Adult Services Training Academy

California recognizes the importance of APS and has enacted legislation to support and improve programs (e.g., SB2199), while providing funding for training APS workers.  The Central California Adult Protective Services Training Academy builds on the foundation established by the Child and Policy Institute of California (CFPIC) and the Bay Area Academy (BAA).  CFPIC and BAA have taken leadership for coordinates through a three year agreement with the State of California.  The County Welfare Director’s Association through its Protective Services Oversite Committee (PSOC) serves as an advisory council to the Academy.

The goals of the Central California Adult Protective Services Training Academy are:

  1. Educate the region’s county Adult Protective Services (APS) workers and partners on APS program standards and on requirements and mandates by passage of Senate Bill 2199 (Chapter 946, Statutes of 1998) and by pending passage of the federal Elder Justice Act.  The training is intended to promote statewide uniformity and consistency, in addition to best practices, in the administration and delivery of services under the APS program.  A desired outcome of training is to help minimize or prevent institutionalization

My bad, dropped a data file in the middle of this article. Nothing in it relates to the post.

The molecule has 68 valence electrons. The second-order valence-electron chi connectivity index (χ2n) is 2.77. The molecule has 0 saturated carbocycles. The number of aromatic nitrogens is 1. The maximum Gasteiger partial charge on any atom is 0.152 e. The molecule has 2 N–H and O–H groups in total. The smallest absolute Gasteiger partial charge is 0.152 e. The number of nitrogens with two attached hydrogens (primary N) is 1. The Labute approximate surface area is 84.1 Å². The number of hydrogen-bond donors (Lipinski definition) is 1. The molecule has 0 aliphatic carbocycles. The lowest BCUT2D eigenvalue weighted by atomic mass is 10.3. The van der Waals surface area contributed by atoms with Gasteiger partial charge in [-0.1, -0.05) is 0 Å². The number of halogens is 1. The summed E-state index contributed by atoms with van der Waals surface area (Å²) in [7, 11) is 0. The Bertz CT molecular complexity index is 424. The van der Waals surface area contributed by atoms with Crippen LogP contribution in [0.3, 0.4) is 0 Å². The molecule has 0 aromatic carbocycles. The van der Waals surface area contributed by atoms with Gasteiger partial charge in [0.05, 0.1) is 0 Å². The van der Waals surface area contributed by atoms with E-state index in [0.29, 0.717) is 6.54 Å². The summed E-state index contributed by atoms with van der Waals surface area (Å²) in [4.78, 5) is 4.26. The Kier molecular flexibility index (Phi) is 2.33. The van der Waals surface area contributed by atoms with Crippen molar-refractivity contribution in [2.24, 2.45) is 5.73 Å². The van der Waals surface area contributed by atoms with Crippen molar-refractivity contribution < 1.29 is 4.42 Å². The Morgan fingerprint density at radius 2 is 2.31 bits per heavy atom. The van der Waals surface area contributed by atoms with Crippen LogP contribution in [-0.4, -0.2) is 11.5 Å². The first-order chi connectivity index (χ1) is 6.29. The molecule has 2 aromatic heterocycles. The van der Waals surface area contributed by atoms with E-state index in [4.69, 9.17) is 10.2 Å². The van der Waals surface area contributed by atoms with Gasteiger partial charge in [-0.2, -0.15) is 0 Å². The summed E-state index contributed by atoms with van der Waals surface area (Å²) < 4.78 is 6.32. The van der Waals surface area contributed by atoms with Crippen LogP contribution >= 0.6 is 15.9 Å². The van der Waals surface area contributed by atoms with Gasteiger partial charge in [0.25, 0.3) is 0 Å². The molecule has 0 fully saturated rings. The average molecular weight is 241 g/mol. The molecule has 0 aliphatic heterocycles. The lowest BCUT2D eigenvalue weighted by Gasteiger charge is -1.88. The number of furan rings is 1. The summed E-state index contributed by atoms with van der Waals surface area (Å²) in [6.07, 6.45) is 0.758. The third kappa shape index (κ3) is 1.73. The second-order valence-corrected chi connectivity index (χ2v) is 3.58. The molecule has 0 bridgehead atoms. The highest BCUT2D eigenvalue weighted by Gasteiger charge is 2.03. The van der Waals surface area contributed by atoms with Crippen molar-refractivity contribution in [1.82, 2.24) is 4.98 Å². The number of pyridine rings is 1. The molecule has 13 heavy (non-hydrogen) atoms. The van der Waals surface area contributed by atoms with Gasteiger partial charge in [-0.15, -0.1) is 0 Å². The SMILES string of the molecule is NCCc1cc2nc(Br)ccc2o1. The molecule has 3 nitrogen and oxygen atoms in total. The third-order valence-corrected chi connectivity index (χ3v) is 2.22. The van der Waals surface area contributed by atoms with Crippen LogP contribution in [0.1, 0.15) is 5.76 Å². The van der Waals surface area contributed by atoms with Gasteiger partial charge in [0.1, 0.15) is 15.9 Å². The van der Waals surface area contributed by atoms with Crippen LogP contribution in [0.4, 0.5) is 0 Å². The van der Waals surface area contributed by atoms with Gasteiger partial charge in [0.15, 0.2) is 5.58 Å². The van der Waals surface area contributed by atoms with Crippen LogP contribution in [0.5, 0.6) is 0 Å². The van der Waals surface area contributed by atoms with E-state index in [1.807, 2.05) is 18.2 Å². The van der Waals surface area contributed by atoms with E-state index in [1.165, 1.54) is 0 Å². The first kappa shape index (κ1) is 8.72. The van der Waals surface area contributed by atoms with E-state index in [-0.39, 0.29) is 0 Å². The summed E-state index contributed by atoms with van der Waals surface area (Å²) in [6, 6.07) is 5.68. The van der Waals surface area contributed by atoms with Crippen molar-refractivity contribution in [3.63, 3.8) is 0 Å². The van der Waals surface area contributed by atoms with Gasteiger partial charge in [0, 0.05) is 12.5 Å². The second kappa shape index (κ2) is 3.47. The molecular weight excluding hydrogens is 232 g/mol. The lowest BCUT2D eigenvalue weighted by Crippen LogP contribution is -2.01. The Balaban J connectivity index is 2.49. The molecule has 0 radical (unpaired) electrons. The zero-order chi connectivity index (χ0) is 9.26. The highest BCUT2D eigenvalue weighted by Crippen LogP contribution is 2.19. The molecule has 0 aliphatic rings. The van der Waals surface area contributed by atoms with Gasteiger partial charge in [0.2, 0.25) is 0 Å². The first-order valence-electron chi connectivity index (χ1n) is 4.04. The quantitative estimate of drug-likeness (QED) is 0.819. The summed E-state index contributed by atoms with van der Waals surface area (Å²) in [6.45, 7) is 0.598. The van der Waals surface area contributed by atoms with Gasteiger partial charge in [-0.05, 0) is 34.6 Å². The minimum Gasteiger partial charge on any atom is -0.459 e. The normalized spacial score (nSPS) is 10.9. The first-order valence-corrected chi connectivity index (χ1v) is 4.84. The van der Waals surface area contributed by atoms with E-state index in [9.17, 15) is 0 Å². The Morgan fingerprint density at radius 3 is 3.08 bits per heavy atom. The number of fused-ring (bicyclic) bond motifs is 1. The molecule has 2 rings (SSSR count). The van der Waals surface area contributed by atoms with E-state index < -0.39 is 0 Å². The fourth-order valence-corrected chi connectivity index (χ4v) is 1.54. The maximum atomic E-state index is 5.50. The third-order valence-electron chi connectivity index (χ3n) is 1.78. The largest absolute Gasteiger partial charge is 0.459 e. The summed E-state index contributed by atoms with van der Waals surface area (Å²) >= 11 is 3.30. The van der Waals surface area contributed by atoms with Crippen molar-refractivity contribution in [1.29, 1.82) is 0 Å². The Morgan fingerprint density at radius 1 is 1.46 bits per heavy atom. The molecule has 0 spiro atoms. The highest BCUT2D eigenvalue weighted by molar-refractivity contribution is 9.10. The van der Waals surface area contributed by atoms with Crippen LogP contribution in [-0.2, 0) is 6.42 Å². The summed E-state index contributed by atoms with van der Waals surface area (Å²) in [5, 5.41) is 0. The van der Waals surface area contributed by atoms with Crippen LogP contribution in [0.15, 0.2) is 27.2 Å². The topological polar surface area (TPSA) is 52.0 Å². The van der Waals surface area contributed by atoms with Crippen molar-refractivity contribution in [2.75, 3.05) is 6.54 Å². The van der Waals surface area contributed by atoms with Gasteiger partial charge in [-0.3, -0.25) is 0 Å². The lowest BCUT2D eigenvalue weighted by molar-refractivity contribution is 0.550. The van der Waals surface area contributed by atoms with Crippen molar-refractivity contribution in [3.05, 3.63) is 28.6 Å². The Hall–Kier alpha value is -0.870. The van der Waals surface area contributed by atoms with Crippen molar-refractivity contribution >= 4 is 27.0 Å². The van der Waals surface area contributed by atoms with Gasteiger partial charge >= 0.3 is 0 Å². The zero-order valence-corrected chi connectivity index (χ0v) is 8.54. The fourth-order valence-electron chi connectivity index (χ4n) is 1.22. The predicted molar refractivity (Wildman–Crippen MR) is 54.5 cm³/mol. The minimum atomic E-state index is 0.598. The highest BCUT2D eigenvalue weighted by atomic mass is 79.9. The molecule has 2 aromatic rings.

1. Develop core, fundamental training in Adult Protective Services geared towards new and relatively new APS workers to ensure best practices and adherence to various requirements and mandates.  Core training will utilize both distance learning and onsite workshop offerings to build critical knowledge, skills and competencies in Adult Protective Services.  We will work with the National Adult Protective Services Association (NAPSA), National Center on Elder Abuse (NCEA), CalSWEC, and CWDA in reviewing available training materials from the NCEA Training Library and adapting materials and approaches for the needs of California’s APS workers.